T – What a bloody cold uncomfortable night we had! Both our sleeping mats went dead flat, the cold came in thanks to a whistling breeze and we stiffly climbed out of the tent and very reluctantly began the process of packing it away. We were tired. Were were stiff and we just wanted to sleep in a real bed and have a hot shower whenever we wanted.
So the decision was made. We would push for home today. It would be a big day but we felt we could do it. Our biggest day so far was a 600km day in Utah which started at 8am and ended at midnight.
C – Knowing the end is in sight really changes the way you think. There was just no way I wanted to camp again, to wake and face another day of cold riding. We knew the further south we got, the colder we would get. Being in the desert guaranteed us clear and bright skies, but today we were heading past the desert, into the farming land and knew that rain this time of year was basically a guarantee.
T – So we packed up the tent for hopefully the last time for now, loaded the bikes and headed on out. We did a quick top up of fuel and food in Kalgoorlie and raced out of town. At which point Mabel banged and twitched and tore off the last tooth on her sprocket. I tightened the chain one final time and hoped she would make the last 690kms with a very smooth front sprocket.
We had 200 kms to our next turn and we managed to knock it out pretty smartly. Then it was time to head southwards. We clipped along. Only stopping for fuel and fried food as we went.
C – We were not quite sure we would make it, but by 5pm, we only had three hours of riding left and knew we could do it. We made the decision to push on through the dark and just get there tonight. We did not tell my folks, hoping to surprise them!
T – Darkness came down and our pathetic lights barely lit up anything and I was on the constant look out for kangaroos. We were just 80 kms from Mt Barker when Mabels sprocket started to slip. I had to allow her to crawl up each hill, no matter how slight the slope, and try not to accelerate at all as it just caused the sprocket to spin uselessly against the chain.
Slowly but surely we moved closer to home. 30 kms out and we had to turn westwards. Straight into a headwind and an uphill climb. Mabel sat in the middle of the road. Her cog turning uselessly and noisily beneath me. I begged her to make it. Pleaded with her. We were so close. I started to hop off and push her up the hills and tried to coax enough speed out of her on the downhill runs to make the next hill.
C – Poor Mabel. Rosie and I felt bad for Mabel and we willed her forward. We rode next to her and Todd, sometimes idling along at walking pace, wincing everytime we heard the clanking of her chain spinning on her sprocket.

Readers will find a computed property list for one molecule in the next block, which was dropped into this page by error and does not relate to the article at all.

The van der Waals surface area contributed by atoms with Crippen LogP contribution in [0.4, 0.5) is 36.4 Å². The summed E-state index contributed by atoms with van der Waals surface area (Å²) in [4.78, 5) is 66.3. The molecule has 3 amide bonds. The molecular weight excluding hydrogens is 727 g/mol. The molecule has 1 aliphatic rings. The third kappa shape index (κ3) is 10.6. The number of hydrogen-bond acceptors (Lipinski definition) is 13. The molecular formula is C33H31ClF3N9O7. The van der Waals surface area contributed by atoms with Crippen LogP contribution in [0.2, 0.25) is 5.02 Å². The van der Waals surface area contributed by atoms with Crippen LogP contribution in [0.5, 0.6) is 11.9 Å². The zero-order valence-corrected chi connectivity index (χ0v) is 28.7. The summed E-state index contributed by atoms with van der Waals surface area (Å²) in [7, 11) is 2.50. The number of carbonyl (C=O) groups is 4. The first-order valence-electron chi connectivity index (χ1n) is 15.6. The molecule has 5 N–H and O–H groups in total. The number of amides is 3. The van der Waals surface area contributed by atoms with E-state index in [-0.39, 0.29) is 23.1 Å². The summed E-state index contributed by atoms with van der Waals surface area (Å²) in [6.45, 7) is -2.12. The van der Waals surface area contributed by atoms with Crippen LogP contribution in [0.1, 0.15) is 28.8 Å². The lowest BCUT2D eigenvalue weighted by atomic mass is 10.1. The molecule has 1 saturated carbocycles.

T – 15 kms out and Mabels ride was over. I couldn’t even gain any speed out of her on the downhill runs. Reluctantly we attached her to Rosie with a tow strap. This was not how we wanted to finish this part.
C – It was not the happiest way to end this leg of the trip, but as we pulled into town the rain began to pour and I could not help my laugh loudly in my helmet at the situation.
T – Chantelle and Rosie towed us the last leg and at the top of the final hill we untied Mabel and giving her a big shove Mabel and I and Rosie and Chantelle coasted down the hill and into Chantelles parents driveway. It was over. We had made it.
18 months of riding through 18 countries and across 3 continents. A grand total of 72 000 kms. We were relieved, and sad. It was a quiet, silent emotional moment for me as I sat there on my little brave steed as she idled away. Well done Mabes. Well done.
C – It was a quiet moment as we turned off the bikes for the last time this leg. It was 9.30pm and quite cold, with the rain now at a drizzle. Quite a fitting end to what has been so much adventure, but not nearly enough adventure for these two little, red, amazingly plucky postie bikes (or their adventure hooked owners!). It is overwhelming to think about how much this trip has impacted on us both, but I feel nothing but pride about our achievements.
T – These little postie bikes had carried us through heat and sand, rain and snow. We had crashed them and burnt them. And here they sat. All the way back home. I felt so proud of them. So proud of my wonderful wife. She had developed into such an amazing rider. Full of confidence. Both of us had changed and developed as human beings. I myself felt much calmer. Much more relaxed. And as a team, there was nothing the four of us couldn’t accomplish. With Chantelles brains, my idiocy and the pluckiness of Rosie and Mabel no one and nothing could stop us. Now it was time to reset, rebuild the bikes, and get back on the road. Part one done. Part two coming up!